HUNDREDS more relieved holidaymakers caught up in the Thomas Cook collapse touched down at Belfast International Airport last night.
In the second day of the repatriation operation, more stranded passengers were brought home to Northern Ireland from Tenerife.
A spokesperson for the airline Jet2 last night said they were assisting in the rescue operation from the Spanish island.
"Jet2.com is helping to bring Thomas Cook customers back home to Northern Ireland, commencing (Tuesday) with a flight from Tenerife to Belfast International Airport.
"We will continue to cooperate with the CAA (Civil Aviation Authority) in the coming days."
On Monday night, the first flight bringing passengers home following the collapse of the travel giant business landed at Aldergrove. Around 200 passengers were brought back from Antalya in southern Turkey.
There are among the estimated 6,000 passengers who flew with Thomas Cook from Belfast International Airport in recent weeks and have been affected by the collapse of the travel company.
It announced early on Monday that it had ceased trading after failing to secure a last-ditch rescue deal.
The company was unable to secure the extra £200 million needed to keep the business afloat following a full day of crucial talks with the major shareholder and creditors on Sunday.
More than 100 Thomas Cook staff in Northern Ireland have lost their jobs as a result of the collapse of the 178-year-old tour operator with around 22,000 jobs at risk worldwide.
A review into the collapse was last night criticised as "too little, too late" as a hardship fund was set up for workers losing their jobs.
Thousands of employees were due to be paid next week but now face being laid off without any redundancy pay, the trade union Unite warned.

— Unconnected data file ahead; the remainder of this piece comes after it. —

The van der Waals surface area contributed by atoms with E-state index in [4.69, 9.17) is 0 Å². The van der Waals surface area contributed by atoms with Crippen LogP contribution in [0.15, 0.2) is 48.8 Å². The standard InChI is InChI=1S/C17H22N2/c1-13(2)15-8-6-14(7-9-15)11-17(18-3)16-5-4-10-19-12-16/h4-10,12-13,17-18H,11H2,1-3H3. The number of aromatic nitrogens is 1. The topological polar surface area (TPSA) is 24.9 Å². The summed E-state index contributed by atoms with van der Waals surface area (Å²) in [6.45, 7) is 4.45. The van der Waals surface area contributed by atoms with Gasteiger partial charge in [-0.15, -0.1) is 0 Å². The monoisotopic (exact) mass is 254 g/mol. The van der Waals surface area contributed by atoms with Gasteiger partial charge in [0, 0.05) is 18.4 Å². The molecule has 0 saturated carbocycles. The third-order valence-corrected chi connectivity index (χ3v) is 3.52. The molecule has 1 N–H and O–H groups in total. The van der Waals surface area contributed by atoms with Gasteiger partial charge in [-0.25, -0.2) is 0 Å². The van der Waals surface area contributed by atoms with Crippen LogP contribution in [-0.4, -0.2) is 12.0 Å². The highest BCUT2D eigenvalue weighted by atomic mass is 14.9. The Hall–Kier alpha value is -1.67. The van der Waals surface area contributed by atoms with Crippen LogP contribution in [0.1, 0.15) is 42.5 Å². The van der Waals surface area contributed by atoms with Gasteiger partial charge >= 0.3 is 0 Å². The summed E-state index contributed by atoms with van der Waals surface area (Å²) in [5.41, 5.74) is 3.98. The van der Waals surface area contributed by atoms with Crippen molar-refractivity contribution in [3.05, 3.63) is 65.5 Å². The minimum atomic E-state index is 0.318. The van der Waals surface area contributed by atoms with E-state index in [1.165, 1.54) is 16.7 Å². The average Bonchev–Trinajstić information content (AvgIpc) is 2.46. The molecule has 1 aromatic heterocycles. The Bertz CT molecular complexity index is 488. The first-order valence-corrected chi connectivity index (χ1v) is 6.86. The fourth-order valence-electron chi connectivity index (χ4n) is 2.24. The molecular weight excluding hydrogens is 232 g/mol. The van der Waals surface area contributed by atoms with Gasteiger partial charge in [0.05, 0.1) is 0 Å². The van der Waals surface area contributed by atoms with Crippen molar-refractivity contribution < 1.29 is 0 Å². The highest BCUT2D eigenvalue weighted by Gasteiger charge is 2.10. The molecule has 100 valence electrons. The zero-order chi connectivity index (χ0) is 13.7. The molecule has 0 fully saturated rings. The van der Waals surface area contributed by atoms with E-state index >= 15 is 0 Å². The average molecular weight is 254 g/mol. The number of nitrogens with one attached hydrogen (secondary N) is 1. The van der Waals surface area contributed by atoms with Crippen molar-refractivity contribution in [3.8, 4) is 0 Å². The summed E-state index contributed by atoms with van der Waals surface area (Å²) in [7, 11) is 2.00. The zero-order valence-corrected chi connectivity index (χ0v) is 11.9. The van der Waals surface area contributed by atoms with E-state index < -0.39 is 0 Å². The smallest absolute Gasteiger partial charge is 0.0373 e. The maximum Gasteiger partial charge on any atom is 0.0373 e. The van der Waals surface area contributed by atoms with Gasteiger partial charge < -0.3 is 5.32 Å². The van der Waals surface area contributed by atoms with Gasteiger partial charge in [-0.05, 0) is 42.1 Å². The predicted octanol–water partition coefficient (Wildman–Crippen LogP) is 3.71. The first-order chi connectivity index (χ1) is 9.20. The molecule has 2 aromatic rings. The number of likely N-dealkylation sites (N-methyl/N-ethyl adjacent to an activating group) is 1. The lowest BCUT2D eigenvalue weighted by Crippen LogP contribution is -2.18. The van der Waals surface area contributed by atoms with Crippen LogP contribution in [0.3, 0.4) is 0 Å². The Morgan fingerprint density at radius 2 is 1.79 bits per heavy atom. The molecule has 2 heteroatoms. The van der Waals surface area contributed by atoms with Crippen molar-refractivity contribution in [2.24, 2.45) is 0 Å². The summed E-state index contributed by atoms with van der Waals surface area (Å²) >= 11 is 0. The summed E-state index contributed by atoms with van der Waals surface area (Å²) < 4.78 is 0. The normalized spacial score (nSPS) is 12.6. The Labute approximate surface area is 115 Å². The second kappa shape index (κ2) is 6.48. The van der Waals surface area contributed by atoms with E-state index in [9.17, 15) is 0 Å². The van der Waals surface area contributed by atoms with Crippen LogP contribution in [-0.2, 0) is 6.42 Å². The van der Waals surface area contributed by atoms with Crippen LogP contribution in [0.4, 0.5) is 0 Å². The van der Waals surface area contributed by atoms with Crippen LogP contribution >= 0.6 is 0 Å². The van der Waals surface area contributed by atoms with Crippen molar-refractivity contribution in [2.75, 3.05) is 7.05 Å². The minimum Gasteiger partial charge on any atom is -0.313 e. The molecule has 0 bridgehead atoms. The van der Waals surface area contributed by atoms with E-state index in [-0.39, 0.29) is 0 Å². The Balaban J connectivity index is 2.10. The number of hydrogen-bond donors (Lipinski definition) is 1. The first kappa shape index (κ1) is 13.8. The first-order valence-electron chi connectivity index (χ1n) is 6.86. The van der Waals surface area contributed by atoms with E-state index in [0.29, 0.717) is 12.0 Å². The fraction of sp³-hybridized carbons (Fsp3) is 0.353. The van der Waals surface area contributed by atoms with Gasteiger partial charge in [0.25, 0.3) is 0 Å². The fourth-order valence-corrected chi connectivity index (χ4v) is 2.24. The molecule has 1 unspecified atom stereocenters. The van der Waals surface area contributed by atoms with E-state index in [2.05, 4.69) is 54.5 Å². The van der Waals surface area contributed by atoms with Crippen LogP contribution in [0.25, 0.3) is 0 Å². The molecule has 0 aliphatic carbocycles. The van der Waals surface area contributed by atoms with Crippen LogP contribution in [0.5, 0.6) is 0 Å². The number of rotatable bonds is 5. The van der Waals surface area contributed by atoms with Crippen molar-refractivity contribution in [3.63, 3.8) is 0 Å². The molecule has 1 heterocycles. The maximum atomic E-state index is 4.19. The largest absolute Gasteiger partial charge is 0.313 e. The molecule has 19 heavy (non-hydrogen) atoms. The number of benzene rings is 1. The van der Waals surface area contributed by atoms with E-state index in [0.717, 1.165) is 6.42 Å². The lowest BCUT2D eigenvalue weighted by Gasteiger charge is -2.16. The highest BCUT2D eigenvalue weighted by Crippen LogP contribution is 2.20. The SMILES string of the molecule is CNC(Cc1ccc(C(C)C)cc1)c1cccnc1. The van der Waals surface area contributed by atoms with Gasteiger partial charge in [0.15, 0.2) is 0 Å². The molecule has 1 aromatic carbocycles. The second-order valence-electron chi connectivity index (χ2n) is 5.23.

Thousands of pounds have been raised since the travel giant went out of business, via a GoFundMe crowdfunding platform set up with the help of a branch of Unite.
The union, which represents 3,000 Thomas Cook workers, including cabin crew and engineers, described the British government's announcement that the Official Receiver will conduct a fast-paced review into the demise of Thomas Cook as "too little, too late".
Unite assistant general secretary Diana Holland said: "The thousands of workers who yesterday lost their jobs, and the hundreds of thousands of people who had their holidays cancelled, will draw no comfort from the announcement of a probe by the Official Receiver.
"The collapse of Thomas Cook has not been allowed to happen in other countries as their governments and regulators have mechanisms to stop such a disastrous and immediate collapse as has happened in the UK.
"Radical reform of the UK's financial regulatory system must be an absolute priority to prevent other workers in the future being dumped on the scrapheap without warning, through absolutely no fault of their own."